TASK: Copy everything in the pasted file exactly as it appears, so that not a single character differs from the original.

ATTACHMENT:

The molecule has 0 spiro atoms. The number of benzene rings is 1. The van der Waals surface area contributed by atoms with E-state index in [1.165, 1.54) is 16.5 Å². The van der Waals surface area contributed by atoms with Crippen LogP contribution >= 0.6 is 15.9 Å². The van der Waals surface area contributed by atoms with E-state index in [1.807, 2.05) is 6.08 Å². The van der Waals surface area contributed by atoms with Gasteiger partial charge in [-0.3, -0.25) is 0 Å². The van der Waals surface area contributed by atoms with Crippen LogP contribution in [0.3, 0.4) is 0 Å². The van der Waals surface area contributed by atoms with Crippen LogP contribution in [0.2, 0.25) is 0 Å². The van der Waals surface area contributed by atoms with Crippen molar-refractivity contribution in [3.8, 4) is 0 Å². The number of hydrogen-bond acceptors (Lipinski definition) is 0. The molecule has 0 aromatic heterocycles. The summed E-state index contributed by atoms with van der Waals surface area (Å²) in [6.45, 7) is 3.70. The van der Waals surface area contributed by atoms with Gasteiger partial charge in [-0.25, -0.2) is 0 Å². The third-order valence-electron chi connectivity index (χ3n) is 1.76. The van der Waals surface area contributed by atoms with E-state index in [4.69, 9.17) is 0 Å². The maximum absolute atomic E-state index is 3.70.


The molecule has 0 spiro atoms. The number of benzene rings is 1. The van der Waals surface area contributed by atoms with E-state index in [1.165, 1.54) is 16.5 Å². The van der Waals surface area contributed by atoms with Crippen LogP contribution >= 0.6 is 15.9 Å². The van der Waals surface area contributed by atoms with E-state index in [1.807, 2.05) is 6.08 Å². The van der Waals surface area contributed by atoms with Gasteiger partial charge in [-0.3, -0.25) is 0 Å². The van der Waals surface area contributed by atoms with Crippen LogP contribution in [0.3, 0.4) is 0 Å². The van der Waals surface area contributed by atoms with Crippen LogP contribution in [0.2, 0.25) is 0 Å². The van der Waals surface area contributed by atoms with Crippen molar-refractivity contribution in [3.8, 4) is 0 Å². The number of hydrogen-bond acceptors (Lipinski definition) is 0. The molecule has 0 aromatic heterocycles. The summed E-state index contributed by atoms with van der Waals surface area (Å²) in [6.45, 7) is 3.70. The van der Waals surface area contributed by atoms with Gasteiger partial charge in [-0.25, -0.2) is 0 Å². The third-order valence-electron chi connectivity index (χ3n) is 1.76. The van der Waals surface area contributed by atoms with E-state index in [4.69, 9.17) is 0 Å². The maximum absolute atomic E-state index is 3.70.